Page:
** Editor’s Note: A panel of industry peers helped assemble the 20 Greatest Poker Pics of All Time. A new picture will be posted daily until we get to #1.
This picture was actually the first one mentioned by a number of panelists. It resonates.
Our #3 Greatest Poker Pic of All Time is Phil Ivey at the WSOP with a wad of cash at his feet.
First, the great mystery: how much cash is actually at Ivey’s feet? We reached out to Ivey for an answer. His people pointed us to Twitter, where he had just commented on it earlier this year:
#tbt This pic has been around for a while, truth is I don’t think I knew the money was there.
— Phil Ivey (@philivey) January 16, 2014
So if Ivey doesn’t even remember the money being there, then the cash certainly didn’t resonate with him.
We then polled some high stakes players and industry execs for their thoughts on the cash stash. The low-end estimates were $15,000. The high-end estimates were consistently $25,000-$30,000. Since the low-end were fairly confident snap-calls from people who would know–we’ll give that more weight and say you’re looking at $15,000 at Ivey’s feet.
While that’s an absurd amount of money to just have laying out there, for someone making what Ivey was pulling it those pre-Black Friday days, it was, as poker pro Erick Lindgren told us, “loose change.”
How exactly can $15,000 be loose change for anyone? Easy. We believe this photo was taken at the 2008 WSOP, possibly at the $1,500 Razz event (Archie Karas, who is in the photo to Ivey’s right, final tabled the event and Ivey played it). In 2008, Ivey reportedly made over $900,000 monthly in Full Tilt distributions. That year, Ivey made just over $7M online. He had just over $2M in 2008 tournament earnings. To keep things simple, let’s say he profited $1M in live earnings and simply broke even in cash games (unlikely, by the way, as Phil Ivey crushed live cash games). That would’ve put his 2008 earnings around $18,800,000. His monthly intake would’ve been over $1.5M.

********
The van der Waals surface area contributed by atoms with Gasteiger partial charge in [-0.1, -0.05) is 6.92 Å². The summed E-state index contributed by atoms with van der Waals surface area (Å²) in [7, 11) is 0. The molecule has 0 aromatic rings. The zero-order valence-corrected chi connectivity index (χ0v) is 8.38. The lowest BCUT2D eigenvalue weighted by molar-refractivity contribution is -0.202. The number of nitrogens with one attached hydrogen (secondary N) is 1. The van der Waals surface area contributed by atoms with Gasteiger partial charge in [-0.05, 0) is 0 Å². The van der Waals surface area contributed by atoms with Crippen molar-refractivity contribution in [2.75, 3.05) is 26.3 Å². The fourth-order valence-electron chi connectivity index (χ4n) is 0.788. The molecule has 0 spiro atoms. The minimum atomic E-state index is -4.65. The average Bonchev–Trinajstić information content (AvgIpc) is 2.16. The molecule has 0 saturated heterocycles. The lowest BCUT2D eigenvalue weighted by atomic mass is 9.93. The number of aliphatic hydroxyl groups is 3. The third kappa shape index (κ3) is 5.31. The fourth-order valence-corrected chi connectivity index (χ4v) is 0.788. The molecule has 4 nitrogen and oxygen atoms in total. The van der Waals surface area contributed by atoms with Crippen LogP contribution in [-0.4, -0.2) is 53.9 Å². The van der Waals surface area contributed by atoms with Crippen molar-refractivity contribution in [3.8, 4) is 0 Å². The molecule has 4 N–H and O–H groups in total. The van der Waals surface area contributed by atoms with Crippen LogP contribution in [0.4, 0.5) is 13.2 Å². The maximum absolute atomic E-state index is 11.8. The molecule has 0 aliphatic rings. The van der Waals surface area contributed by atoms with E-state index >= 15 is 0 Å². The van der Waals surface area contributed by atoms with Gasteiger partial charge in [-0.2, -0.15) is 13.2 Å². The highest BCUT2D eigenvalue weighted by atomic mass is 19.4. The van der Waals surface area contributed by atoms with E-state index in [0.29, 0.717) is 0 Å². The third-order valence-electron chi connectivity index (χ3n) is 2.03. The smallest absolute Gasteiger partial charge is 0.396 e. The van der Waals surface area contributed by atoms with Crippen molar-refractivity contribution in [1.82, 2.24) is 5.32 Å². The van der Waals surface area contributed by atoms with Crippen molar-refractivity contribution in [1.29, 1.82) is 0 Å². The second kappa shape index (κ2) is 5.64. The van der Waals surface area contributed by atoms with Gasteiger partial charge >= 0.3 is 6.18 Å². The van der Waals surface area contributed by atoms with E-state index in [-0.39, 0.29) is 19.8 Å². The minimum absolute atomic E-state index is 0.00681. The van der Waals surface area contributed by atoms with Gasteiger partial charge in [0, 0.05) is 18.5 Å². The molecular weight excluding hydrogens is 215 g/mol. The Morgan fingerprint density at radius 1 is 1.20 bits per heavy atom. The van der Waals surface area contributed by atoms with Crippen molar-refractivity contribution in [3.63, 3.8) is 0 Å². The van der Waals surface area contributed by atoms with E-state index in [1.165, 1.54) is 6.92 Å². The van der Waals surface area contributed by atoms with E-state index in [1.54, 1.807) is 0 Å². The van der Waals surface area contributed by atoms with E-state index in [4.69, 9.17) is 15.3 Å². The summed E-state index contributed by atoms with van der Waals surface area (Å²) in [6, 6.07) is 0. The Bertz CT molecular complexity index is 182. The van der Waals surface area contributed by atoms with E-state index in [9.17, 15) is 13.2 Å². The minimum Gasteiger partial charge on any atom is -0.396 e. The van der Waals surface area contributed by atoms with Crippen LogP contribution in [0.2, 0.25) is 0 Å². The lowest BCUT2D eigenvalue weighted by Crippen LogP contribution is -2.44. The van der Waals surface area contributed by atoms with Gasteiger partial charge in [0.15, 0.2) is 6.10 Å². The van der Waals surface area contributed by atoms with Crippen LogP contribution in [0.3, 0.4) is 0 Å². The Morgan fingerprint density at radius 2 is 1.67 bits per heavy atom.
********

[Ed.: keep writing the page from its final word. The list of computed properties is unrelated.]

Using some loose math math math here, that $15,000 at his feet would’ve been just less than 1% of his monthly take home.
To put this further into perspective, pretend you’re an accountant banking $10,000 a month. That would be like you leaving $100 on the ground by your feet. That’s how insignificant that money was to Phil Ivey.
Back to why people love this photo so much: it’s one of the absolute best showcases of how different this industry we work in can be at times. As HPT head Jen Mastrud told us:
If I were to show my non-poker friends one photo to sum up our industry, it would be this one. They don’t really grasp how much money is passed through the tables or even that people can make a good living playing poker. My friends wouldn’t leave $100 casually by their feet, let alone over $15,000. Well, maybe my drug lord friends, but the rest wouldn’t.
UPDATE: And the photographer of the photo, Jess Welman, recaps how the picture happened:
I sincerely can’t remember if this was 2008 or 2009, but this Ivey photo came about during our standard pass through a WSOP field. At PocketFives Live, we only covered players with P5s accounts, so the evening events were always a struggle to find pictures, since most of the online kids weren’t playing mixed games back then. As I combed through the field with a camera, I noticed Ivey sitting there in his socks, and I noticed a giant wad of cash on the floor. I went to my colleague, Brett Collison, and had him take a look at what was going on. “I don’t think he even knows it is there,” I told him. “He hasn’t looked down once. But how did it get there? Did someone leave it there for it and he didn’t notice? Did it just fall out of his pocket? Did he find this wad of cash in his jeans uncomfortable, drop it on the floor, and just forget about it?” So, even though we normally didn’t photograph the big pros, I snapped this photo and put it in the gallery, while I believe Brett wrote a post about it because it was just too absurd to pass up and, when it comes to Ivey, he kind of transcends the standards that get applied to everyone else.
And that, ladies and gentlemen, is our industry.
We’ll conclude our 20 Greatest Poker Pics of All Time series tomorrow with the top 2.
* We believe the photo credit on this goes to Pocket 5’s, as many of the early versions of it included the P5’s watermark. If you know the exact originator, please let us know. UPDATE: Photo Credit goes to none other than Jess Welman.
Review pics 20-04: